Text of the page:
What Should I Include in My Estate Plan?

A husband and wife hugging each other as another woman helps them create an estate plan

Key Elements to Include

You may not want to think about the unexpected occurring. But the fact is if something happens and you don't have an estate plan in place, your loved ones will have a great bit to deal with in the aftermath - and that can be a lot harder than it needs to be. In this blog post, we'll discuss what should go into an estate plan in Michigan. We'll cover wills, trusts, powers of attorney, and healthcare directives. So whether you're just getting started on your estate planning or you're looking for a refresher course, read on!

Wills

A will is primarily used to outline what happens to your property and possessions after you die. You can use a will to:

  • Designate who will receive your property

  • Appoint a guardian for your minor children

  • Name an executor to carry out your wishes

If you die without a will, state law regarding estates will determine how your property is distributed.

Creating a will is one of the most important things you can do for yourself and your loved ones. It can give you peace of mind to know that your final wishes will be carried out and that your loved ones will be taken care of according to your wishes.

Trusts

Trusts are also popular estate planning tools. A trust is created when a settlor (the person who creates the trust) transfers property to a trustee. The trustee manages the property on behalf of the beneficiaries designated by the settlor. Trusts can be used in various ways, including asset protection, minimizing taxes, and planning for loved ones with special needs.

Power of Attorney

A power of attorney allows you to appoint someone to make financial and legal decisions for you if you ever become incapacitated. If you do not have a power of attorney in your estate plan, your loved ones will have to get authority from the court to handle your affairs, which can be time-consuming and expensive.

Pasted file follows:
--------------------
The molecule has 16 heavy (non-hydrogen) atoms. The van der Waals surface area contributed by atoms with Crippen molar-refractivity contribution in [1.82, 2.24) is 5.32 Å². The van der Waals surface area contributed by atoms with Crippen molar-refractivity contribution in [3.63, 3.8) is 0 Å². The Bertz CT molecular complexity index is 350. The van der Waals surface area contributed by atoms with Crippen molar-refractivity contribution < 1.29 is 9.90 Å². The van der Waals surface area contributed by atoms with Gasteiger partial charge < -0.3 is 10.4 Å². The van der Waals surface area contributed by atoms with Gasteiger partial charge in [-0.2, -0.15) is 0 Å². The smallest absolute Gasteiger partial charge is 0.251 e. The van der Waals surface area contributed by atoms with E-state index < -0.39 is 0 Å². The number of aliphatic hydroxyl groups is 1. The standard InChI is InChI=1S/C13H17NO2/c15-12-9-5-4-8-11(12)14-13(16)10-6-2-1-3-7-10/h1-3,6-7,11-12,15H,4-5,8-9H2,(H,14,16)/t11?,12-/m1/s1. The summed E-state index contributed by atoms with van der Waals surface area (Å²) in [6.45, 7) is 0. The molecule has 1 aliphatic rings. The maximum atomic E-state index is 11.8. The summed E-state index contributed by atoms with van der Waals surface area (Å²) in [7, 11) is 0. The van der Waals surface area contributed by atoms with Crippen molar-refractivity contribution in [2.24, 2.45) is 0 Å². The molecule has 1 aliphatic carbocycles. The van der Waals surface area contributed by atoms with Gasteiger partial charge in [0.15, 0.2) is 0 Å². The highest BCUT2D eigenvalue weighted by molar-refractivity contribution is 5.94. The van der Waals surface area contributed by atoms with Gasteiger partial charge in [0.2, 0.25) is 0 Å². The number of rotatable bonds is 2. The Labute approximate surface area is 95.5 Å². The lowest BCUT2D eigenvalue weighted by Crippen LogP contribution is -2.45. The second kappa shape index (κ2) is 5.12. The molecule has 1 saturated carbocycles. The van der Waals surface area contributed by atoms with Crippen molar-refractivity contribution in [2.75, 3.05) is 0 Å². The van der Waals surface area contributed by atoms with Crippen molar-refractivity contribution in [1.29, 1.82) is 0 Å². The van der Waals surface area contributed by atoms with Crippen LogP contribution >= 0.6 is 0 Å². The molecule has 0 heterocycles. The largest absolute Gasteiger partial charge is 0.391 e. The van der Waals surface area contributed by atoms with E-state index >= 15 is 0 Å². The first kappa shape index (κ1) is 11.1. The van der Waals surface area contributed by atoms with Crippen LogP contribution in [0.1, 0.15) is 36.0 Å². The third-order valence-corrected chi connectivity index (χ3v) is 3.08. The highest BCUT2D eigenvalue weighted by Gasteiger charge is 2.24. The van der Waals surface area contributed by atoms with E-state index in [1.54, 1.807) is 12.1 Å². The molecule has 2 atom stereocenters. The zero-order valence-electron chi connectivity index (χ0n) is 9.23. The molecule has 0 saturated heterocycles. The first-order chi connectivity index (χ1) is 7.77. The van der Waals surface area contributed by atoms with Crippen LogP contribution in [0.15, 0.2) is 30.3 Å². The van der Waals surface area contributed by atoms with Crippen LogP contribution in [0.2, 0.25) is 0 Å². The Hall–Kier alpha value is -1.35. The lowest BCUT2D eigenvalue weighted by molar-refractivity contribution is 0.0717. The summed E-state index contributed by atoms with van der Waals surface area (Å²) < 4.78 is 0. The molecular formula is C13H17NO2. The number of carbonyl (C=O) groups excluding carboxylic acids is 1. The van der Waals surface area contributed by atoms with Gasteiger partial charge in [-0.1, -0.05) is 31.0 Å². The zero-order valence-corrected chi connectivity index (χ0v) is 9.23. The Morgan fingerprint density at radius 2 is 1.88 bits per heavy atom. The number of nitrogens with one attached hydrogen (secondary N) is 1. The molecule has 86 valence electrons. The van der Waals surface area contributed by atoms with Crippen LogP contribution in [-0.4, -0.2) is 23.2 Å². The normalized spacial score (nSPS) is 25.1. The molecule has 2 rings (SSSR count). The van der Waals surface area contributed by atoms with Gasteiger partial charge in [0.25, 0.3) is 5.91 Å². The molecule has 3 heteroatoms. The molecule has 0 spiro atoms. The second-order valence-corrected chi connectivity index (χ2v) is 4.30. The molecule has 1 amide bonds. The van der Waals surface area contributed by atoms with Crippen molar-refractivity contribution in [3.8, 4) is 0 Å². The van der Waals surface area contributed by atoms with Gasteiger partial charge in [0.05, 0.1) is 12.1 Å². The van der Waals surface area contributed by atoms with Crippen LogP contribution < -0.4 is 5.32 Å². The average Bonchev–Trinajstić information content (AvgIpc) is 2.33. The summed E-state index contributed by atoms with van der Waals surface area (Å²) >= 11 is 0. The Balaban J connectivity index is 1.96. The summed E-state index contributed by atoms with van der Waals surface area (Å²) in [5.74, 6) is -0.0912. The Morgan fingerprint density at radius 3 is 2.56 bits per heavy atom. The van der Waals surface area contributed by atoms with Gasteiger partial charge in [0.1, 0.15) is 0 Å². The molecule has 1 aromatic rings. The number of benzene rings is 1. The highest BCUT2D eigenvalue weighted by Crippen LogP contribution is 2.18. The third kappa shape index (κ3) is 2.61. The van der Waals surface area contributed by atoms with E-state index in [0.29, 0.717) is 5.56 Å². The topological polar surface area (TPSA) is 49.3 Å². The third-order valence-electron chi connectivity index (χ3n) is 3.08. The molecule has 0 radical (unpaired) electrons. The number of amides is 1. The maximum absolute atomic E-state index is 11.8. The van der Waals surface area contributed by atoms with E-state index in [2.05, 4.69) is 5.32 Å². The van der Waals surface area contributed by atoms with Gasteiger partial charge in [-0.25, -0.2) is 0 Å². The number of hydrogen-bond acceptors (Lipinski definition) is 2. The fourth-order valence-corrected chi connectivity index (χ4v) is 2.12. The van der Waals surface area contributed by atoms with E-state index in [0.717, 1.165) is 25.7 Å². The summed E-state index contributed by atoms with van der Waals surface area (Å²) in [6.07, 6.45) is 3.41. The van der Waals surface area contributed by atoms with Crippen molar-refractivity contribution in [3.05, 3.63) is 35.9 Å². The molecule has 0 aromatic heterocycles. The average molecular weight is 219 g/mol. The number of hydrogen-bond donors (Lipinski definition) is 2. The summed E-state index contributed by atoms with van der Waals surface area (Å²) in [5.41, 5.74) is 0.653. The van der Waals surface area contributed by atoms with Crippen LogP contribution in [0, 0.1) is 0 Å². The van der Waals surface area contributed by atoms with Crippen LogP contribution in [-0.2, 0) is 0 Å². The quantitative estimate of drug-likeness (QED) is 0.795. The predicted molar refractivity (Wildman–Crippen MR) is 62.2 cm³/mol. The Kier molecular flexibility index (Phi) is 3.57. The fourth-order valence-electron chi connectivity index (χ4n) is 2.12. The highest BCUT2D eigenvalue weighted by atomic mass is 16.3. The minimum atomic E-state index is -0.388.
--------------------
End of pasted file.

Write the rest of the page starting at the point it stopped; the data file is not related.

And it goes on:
There are two types of power of attorney: durable and nondurable. If you become incapacitated, your appointed person's durable power of attorney remains in effect; nondurable power of attorney expires if you become incapacitated. You can choose to have one type or both types in your estate plan.

Healthcare Directive

A healthcare directive sets forth your wishes regarding medical treatment in the event that you are unable to communicate those wishes yourself. For example, you can use a healthcare directive to specify whether you want to receive life-sustaining treatment if you are ever diagnosed with a terminal condition.

A healthcare directive can also appoint someone to make medical decisions on your behalf if you are unable to do so yourself. Choose someone who you trust to make decisions in accordance with your wishes and what they believe would be the best option for you.

Work with an Estate Planning Attorney

There are many things to consider when creating an estate plan. The best way to ensure that your wishes are carried out is to work with an experienced estate planning attorney. An attorney can help you determine what kind of documents you need and how to best protect your assets. If you need help creating an estate plan, reach out to the team at Michigan Law Center, PLLC. We advocate for our clients at all parts of the estate planning process.


Learn more or schedule a consultation by calling (855) 740-0606 or by visiting our website.

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